New and Improved

Friends, this is the newer updated blog, different from the old one. The previous blog can be found here:
but I will no longer be posting to it.

Monday, February 27, 2017

Documentary Film Premiere

February 27, 2017
Hi, All!
     The premiere of the documentary film "The Story of Shelley v. Kraemer" went wonderfully!  The premier took place in the theater in the Missouri History Museum in St. Louis, Missouri (in Forest Park). The publicity for the event had been great (NBC, FOX, newspaper articles), so the theater was absolutely packed.  Before the event started, we had a reception for family and those who helped with the film, and that was a great time for many of them to meet each other for the first time!  Then, after the reception, everyone moved to the theater, where the general public had already started to gather. By the time everyone was seated, more chairs had to be brought in.
    There were several speakers before we moved to the viewing of the film, and some of these were Gwen Moore from the Missouri History Museum; Art Holliday from KSDK Channel 5, and Charles Bryson (representing the Mayor's office) of the St. Louis Civil Rights Enforcement Agency.  All were wonderful speakers and delivered powerful messages.  After our speakers, I then gave some "background and context" for the film, including some "little known facts" about the "Shelley v. Kraemer" U.S. Supreme Court ruling.  We then watched the film, and after it was over and the credits rolled across the screen, those in the crowd started standing -
until a standing ovation filled the room.  That was a nice way of thanking all of those who stood bravely in the fight for rights and justice for all in the Shelley v. Kraemer case!  As soon as all were seated, members of the Shelley family and the Olivia Merriweather Perkins family came to the stage.  Previously recorded film clips of them talking about what their relatives went through were shown, and each in turn gave more information about the case.  All of the speakers were, in a word, WONDERFUL!
    For those who could not attend the premiere, not to worry -- the documentary film will be the centerpiece of the new exhibit at the Missouri History Museum that will open officially on March 11, 2017 -- and will run for a whole year there!  The exhibit is called "St. Louis #1 in Civil Rights," and the exhibit will be there for the whole year as well.  If you get a chance, I encourage you to see the exhibit; it is both educational and entertaining -- and appropriate for all ages.
    I'll attach to this note a couple of pictures from the evening.  The first is me with Chatlee Williams, the last surviving child of J.D. and Ethel Shelley (she did a wonderful job in the film!).  The second is me with several members of the Shelley family (from left to right, Deb Davis, Donald Beckham, me, and Monica Beckham).  All of them are some of the best and nicest people I've every known.
    One final note: I want to give a special "Thanks!" to Douglas Hartley, who did such outstanding photography (both still shots and film footage) for the documentary film.  Douglas Hartley is an incredibly superb photographer, and the film would not have been such a success without his great work.
     Again, if you are in the St. Louis area after March 11, you might want to stop in the Missouri History Museum to see the film and exhibit.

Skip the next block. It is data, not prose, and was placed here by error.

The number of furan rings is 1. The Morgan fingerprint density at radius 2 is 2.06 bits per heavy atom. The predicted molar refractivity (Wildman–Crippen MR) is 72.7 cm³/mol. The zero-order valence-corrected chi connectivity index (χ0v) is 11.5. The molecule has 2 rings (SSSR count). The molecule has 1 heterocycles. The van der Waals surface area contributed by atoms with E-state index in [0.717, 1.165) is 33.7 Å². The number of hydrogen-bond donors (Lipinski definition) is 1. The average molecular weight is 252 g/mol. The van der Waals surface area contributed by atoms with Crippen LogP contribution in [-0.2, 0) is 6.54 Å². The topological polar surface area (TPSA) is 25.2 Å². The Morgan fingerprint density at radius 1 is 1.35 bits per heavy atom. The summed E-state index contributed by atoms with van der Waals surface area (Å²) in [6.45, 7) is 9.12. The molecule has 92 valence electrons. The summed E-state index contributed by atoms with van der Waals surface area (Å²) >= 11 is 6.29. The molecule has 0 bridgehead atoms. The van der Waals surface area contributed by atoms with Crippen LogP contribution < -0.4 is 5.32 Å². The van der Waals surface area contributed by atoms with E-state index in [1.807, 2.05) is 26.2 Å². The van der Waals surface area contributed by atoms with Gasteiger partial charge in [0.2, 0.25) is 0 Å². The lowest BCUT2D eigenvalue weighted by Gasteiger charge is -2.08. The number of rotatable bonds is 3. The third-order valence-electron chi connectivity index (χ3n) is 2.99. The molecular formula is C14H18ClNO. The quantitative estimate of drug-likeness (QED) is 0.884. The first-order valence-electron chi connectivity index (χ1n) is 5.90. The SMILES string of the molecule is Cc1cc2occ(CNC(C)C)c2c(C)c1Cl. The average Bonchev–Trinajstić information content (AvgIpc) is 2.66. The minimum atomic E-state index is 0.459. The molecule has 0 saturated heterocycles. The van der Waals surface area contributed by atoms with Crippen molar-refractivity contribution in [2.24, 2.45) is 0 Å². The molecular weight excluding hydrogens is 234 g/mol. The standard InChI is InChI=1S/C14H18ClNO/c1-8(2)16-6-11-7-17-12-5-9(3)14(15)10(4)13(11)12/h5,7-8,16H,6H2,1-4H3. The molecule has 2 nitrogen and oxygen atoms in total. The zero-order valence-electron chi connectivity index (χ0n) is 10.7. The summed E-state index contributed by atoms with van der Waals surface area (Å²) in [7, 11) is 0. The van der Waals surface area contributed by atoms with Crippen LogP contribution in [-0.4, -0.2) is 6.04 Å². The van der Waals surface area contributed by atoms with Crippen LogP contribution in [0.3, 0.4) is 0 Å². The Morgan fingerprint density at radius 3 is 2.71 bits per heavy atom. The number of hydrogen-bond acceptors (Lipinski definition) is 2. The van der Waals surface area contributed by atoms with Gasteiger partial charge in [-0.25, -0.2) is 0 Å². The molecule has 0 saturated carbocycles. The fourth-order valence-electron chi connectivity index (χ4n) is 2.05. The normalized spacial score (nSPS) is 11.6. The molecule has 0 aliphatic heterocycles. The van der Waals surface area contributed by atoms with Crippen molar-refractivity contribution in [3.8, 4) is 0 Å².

Wednesday, February 15, 2017

Documentary Film Premier

February 15, 2017
Hi, All!
     This weekend is the premier of the documentary film I put together titled "The Story of 'Shelley v. Kraemer'."  The premier will be held this Saturday at 7:00 p.m. at the Missouri History Museum in St. Louis, Missouri -- because the major events described in the film took place right there in St. Louis just a few miles from where the museum stands!  Also, the good folks at the Missouri History Museum asked for the premier to be at the museum because the film will be shown for a period of one year in their upcoming exhibit "Civil Rights St. Louis."
    The background story related to the "Shelley v. Kraemer" U.S. Supreme Court decision was the backdrop for my book Olivia's Story: The Conspiracy of Heroes Behind 'Shelley v. Kraemer.'  This ruling, perhaps more than any other modern ruling, helped change the face and color of America.  Up until 1948 (when the Supreme Court ruling happened), people could be denied where they wanted to purchase a home because of issues such as race, color, creed, and national origin.  In St. Louis, a group of five individuals, called "The Conspiracy of Heroes," got together at that time, and through a carefully crafted ruse as good as anything one could find in a mystery movie, worked together to end the horrible practice of "restrictive real estate covenants."  The documentary film shows how these "conspirators" worked together to help all of this come about.
    I'm going to post here a link to a story that was just done by Art Holliday, from KSDK Channel 5 in St. Louis, for his one of his projects related to Black History Month.  Mr. Holliday is one of St. Louis' true treasures; he truly *is* the voice of the people in that city.  He was also a pleasure to work with in the interview process.  Here is the link -- and a picture of Art and me standing in the Channel 5 studio during the intereview:
     If you are in the St. Louis area this Saturday night, please consider attending the premier of the film, which will be at 7:00 p.m. at the Missouri History Museum in Forest Park.  The event is free and open to the public.  Note: If you are unable to attend this Saturday night, the "Civil Rights Exhibit" that the film is part of will officially open on March 11, 2017 -- and will run at the museum for a period of one year. So, you will have the whole year to see the film.
     More soon.  Happy reading!